ancient New Forest, where nucleated sites are largely absent. Along the
coastal strip extending into Sussex are more nucleations, while in Hampshire
some coastal areas and inland valleys are marked by high densities of
dispersed settlement, much of it post-medieval.
The Isle of Wight local region is divided into two parts by a narrow west to
east ridge of downland. The low-lying area to the north is mainly clays, while
to the south clays and sands form the wide vale of the Yar. The settlement
pattern is unusually complex: areas with villages and hamlets intermingle with
zones dominated by scatters of farmsteads and tracts of unsettled downland.

The medieval settlement remains and moated site at Stenbury Manor survive
well. The settlement survives as a series of earthworks which will retain
archaeological remains and environmental evidence containing information about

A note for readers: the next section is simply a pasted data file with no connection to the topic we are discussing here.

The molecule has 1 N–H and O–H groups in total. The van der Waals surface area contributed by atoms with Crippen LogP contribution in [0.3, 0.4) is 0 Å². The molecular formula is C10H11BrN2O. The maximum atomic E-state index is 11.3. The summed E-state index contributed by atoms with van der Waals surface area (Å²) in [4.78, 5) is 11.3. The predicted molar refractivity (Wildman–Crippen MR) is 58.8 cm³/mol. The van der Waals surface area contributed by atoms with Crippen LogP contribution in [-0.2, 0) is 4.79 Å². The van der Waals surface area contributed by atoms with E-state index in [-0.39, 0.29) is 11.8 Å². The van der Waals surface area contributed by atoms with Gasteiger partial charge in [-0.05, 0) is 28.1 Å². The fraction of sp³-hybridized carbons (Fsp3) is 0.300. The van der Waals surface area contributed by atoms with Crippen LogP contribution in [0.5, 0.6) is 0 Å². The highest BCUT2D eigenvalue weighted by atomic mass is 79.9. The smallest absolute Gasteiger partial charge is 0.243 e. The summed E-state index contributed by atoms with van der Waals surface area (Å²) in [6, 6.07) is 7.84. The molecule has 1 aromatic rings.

its dating, layout and economy. Together with contemporary documents relating
to the site, these will provide an opportunity to understand the mechanisms
behind its development, decline and eventual abandonment. The moated site is
one of only a very few known to survive on the Isle of Wight and is adjacent
to a variety of contemporary features such as the settlement, ponds and field

Source: Historic England


Books and journals
Sly, T, Stenbury 1998 Geophysical Survey, (1999)
Stone, , The Architectural Antiquities of the Isle of Wight, (1891), 83
Holyoak, V.M., Sketch Plan of SM 30288, (1999)
Motkin, D., SM 30288 looking south west, (1989)
Motkin, D., SM 30288 looking south, (1989)

Source: Historic England